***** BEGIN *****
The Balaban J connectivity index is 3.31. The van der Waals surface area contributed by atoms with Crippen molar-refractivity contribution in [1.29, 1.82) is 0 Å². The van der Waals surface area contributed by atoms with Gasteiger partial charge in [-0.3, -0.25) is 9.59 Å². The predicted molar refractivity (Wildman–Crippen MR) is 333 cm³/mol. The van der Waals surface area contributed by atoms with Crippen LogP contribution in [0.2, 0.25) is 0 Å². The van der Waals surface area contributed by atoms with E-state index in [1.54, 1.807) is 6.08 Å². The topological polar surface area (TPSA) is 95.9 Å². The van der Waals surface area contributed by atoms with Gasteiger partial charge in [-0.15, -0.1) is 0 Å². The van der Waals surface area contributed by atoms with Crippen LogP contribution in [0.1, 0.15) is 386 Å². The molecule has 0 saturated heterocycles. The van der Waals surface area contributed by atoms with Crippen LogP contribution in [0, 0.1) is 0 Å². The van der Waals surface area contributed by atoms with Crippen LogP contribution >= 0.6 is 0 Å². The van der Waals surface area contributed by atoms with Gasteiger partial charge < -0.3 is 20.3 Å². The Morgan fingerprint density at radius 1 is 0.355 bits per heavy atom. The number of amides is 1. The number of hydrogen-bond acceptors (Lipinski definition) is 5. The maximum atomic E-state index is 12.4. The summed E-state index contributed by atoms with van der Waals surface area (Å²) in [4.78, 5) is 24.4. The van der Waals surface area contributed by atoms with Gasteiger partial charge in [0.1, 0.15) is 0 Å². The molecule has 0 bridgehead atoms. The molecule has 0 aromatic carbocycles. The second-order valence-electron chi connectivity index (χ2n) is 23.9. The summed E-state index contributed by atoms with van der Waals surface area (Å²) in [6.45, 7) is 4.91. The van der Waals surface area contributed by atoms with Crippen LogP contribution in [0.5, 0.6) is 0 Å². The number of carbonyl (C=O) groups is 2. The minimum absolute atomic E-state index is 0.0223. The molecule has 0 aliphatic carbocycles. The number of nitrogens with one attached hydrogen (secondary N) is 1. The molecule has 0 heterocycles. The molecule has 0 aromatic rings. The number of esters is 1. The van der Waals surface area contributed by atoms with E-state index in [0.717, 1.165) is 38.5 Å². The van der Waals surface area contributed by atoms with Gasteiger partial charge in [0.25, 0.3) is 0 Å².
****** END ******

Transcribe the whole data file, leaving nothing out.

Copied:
The Balaban J connectivity index is 3.31. The van der Waals surface area contributed by atoms with Crippen molar-refractivity contribution in [1.29, 1.82) is 0 Å². The van der Waals surface area contributed by atoms with Gasteiger partial charge in [-0.3, -0.25) is 9.59 Å². The predicted molar refractivity (Wildman–Crippen MR) is 333 cm³/mol. The van der Waals surface area contributed by atoms with Crippen LogP contribution in [0.2, 0.25) is 0 Å². The van der Waals surface area contributed by atoms with E-state index in [1.54, 1.807) is 6.08 Å². The topological polar surface area (TPSA) is 95.9 Å². The van der Waals surface area contributed by atoms with Gasteiger partial charge in [-0.15, -0.1) is 0 Å². The van der Waals surface area contributed by atoms with Crippen LogP contribution in [0.1, 0.15) is 386 Å². The molecule has 0 saturated heterocycles. The van der Waals surface area contributed by atoms with Crippen LogP contribution in [0, 0.1) is 0 Å². The van der Waals surface area contributed by atoms with Crippen LogP contribution >= 0.6 is 0 Å². The van der Waals surface area contributed by atoms with Gasteiger partial charge < -0.3 is 20.3 Å². The Morgan fingerprint density at radius 1 is 0.355 bits per heavy atom. The number of amides is 1. The number of hydrogen-bond acceptors (Lipinski definition) is 5. The maximum atomic E-state index is 12.4. The summed E-state index contributed by atoms with van der Waals surface area (Å²) in [4.78, 5) is 24.4. The van der Waals surface area contributed by atoms with Gasteiger partial charge in [0.1, 0.15) is 0 Å². The molecule has 0 bridgehead atoms. The molecule has 0 aromatic carbocycles. The second-order valence-electron chi connectivity index (χ2n) is 23.9. The summed E-state index contributed by atoms with van der Waals surface area (Å²) in [6.45, 7) is 4.91. The van der Waals surface area contributed by atoms with Crippen LogP contribution in [0.5, 0.6) is 0 Å². The number of carbonyl (C=O) groups is 2. The minimum absolute atomic E-state index is 0.0223. The molecule has 0 aliphatic carbocycles. The number of nitrogens with one attached hydrogen (secondary N) is 1. The molecule has 0 heterocycles. The molecule has 0 aromatic rings. The number of esters is 1. The van der Waals surface area contributed by atoms with E-state index in [0.717, 1.165) is 38.5 Å². The van der Waals surface area contributed by atoms with Gasteiger partial charge in [0.25, 0.3) is 0 Å².